Take ownership of your Google My Business (GMB) page
Setting up a GMB page is dead simple. You can simple click here and follow the instructions, so no need for a tutorial. There are, however, some very useful tips that can be followed in order to give you the best chance of maximising this free tool’s vast potential for boosting your local SEO.
Make sure that you include all of the following:
- A suitably detailed description of your business, it’s products and services and a little history, all formatted properly and including relevant links
- Get as many photographs taken by a budding photographer willing to help out and upload them
- Make sure your business is listed in the category best suited to it
- Ensure that your phone number(s) and email addresses are listed
- Make sure your address is consistent with the one on your website and elsewhere
- Add accurate opening days and hours (where applicable)
- Add real and positive reviews from customers or clients and other businesses where applicable
- Use the aforementioned schema mark-up for entering your details so that they make the most sense to the search engines. This guide is invaluable for that.
Vital On-Page SEO factors
Add your city and region along with a carefully chosen keyword on the following:
- landing page title tag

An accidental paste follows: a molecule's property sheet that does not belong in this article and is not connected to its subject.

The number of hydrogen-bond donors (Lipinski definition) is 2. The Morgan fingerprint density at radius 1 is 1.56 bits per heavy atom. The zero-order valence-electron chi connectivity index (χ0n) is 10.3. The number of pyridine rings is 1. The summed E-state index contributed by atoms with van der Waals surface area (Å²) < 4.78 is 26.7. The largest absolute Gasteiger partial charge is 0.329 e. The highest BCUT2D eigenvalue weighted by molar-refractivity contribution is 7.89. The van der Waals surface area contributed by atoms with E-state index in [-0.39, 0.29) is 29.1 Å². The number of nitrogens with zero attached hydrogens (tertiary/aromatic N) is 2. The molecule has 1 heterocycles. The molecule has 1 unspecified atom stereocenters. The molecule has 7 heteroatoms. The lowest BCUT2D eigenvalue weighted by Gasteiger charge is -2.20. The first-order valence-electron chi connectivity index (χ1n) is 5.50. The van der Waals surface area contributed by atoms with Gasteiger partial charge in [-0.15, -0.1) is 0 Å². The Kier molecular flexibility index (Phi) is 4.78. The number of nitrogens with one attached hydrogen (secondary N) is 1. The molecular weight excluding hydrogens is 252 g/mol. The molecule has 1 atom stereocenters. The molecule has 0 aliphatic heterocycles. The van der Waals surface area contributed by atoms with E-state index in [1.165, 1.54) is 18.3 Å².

- landing page URL
- landing page H1 tag
- content on landing page
- landing page image ALT attributes
Local directory listings DO matter
Make sure you get in touch with all the local ‘what’s on’ type sites to get your website and business details listed as well as considering advertising in local in print magazines and newspapers.
Citations and link building
What is a citation? Well, a citation is an online reference to your business name, address and phone number (known as NAP). There are online tools such as Bright Local, which allow you to search for any existing citations you may have and you can even update them for accuracy. This is also an excellent tool to do a bit of spying on the competition to see where they have citations and make sure you follow suit. Be consistent in your citations. In order to achieve local citations you can:
- Trawl through lists on the Moz website and submit manual citations
- Use the likes of WhiteSpark to solicit local citations
- Set up a series of alerts via Google Alerts to keep track of new mentions of your competitors’ NAP citations.
Link building is a crucial part of any successful boost to local SEO and furthermore it is too often ignored. Local SEO is greatly indebted to achieving links from other local websites that have parallels to your own business. Get together with local businesses with similar interests and clientele and arrange to share links in blog content. This will not only encourage a greater community spirit but open up the possibility of shared promotions and mutually beneficial symbiotic relationships going forward.